More Than 20,000 DWI Cases Up In The Air After Officer Accused Of Records Tampering
TRENTON – More than 20,000 DWI cases across New Jersey are under question after a State Police sergeant has been accused of falsifying records.
Sgt. Marc Dennis is facing criminal charges September after a supervisor reported that he had skipped an essential step which is legally required in re-calibrating three breath-testing devices that were used by local police to check the blood alcohol content of drivers accused of driving drunk. Dennis was a coordinator in the State Police Alcohol Drug Testing Unit.
According to the case report, Sgt. Dennis allegedly signed certifications that claimed that he performed the mandatory steps required in checking blood alcohol levels. These documents and blood testing reports are later used in court when proving accuracy of blood alcohol readings. According to his lawyer, Robert Ebberup, Dennis was not guilty of the alleged crimes.
Ever since the issue came to light, a request has been forwarded by the state authorities to appoint a special judge to handle the expected increase in challenges. According to police reports, around seven years worth of DWI convictions will be affected which were tied to the officer.
Moreover, a federal action lawsuit has been filed by a Camden County attorney on behalf of the defendants who were convicted for DWI based on the test results which Dennis carried out and maintained.
In another similar controversy, more than 15,000 drug convictions are under question where a State Police Laboratory in Little Falls in charge of testing drug evidence is under scrutiny. One of the lab technicians, Kamalkant Shah, was accused of falsifying test results in a marijuana case late December. The disclosure brought some 14,800 cases involving evidence Shah either tested or performed peer review on into question. A criminal investigation in that case is ongoing.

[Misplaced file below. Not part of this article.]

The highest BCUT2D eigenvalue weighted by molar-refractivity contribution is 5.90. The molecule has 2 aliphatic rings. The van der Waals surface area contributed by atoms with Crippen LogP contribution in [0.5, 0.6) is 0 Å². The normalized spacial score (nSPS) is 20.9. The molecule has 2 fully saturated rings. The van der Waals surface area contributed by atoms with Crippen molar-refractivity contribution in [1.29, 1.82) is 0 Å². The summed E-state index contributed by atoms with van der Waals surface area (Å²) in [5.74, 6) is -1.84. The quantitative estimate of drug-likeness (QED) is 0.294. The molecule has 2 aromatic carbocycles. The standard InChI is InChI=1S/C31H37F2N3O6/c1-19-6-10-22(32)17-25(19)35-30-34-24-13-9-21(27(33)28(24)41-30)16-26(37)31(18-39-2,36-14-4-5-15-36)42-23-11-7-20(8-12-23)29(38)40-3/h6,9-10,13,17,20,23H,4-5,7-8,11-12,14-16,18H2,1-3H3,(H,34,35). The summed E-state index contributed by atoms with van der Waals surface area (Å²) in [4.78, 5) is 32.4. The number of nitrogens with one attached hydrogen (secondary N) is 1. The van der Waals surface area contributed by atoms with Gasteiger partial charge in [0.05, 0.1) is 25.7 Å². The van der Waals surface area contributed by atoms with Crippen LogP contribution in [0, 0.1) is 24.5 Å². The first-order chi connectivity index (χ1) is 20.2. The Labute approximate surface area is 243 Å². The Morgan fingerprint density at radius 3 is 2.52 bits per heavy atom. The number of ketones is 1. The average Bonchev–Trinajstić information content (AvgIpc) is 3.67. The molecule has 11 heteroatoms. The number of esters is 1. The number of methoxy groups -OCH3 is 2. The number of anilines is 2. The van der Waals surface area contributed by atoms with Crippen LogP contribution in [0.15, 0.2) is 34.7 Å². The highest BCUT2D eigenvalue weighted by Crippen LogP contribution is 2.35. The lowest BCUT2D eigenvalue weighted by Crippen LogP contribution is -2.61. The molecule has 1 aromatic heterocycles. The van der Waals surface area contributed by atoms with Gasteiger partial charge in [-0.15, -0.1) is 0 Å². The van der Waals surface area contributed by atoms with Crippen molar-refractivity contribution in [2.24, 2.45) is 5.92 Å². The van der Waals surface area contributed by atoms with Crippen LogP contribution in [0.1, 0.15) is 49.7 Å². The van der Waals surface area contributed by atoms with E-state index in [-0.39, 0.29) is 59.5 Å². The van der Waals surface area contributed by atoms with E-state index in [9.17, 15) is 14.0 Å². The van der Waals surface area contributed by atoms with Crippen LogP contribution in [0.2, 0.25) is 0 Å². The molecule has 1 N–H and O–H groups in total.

The recent controversy has caused an even larger problem where more than 20,000 individual cases across five New Jersey counties have been affected by the case against Sgt. Dennis. According to records obtained by NJ Advance Media, prosecutors are working with the state court system to figure out how to handle the situation.
Dennis is being accused of foregoing a preliminary temperature check which is required under state Supreme Court rules when calibrating three machines, known as Alcotest devices, that are approved for breath-testing in New Jersey. However, officials from the state Division of Criminal Justice stated that the temperature check is not scientifically necessary. The temperature check was legally required under a decision known as State v. Chun, and the same department brought the charges against Dennis initially.
DWI lawyers representing defendants in cases affected by the sergeant’s actions say that Dennis allegedly skipped a crucial step which is meant to ensure that citizens aren’t convicted of drunken driving based on a fault machine reading.
Christopher Baxter, a former municipal prosecutor who now represents clients accused of DWI said, “The science upon which the state obtained approval for the Alcotest device relies on proper calibration. Without proper calibration, the science behind the device’s accuracy falls apart.”
In New Jersey, penalties for a DWI charge hinge directly on the BAC level recorded by an Alcotest device. Although drunken driving is considered a motor vehicle offense in New Jersey instead of a criminal offense, penalties for a DWI conviction can be steep.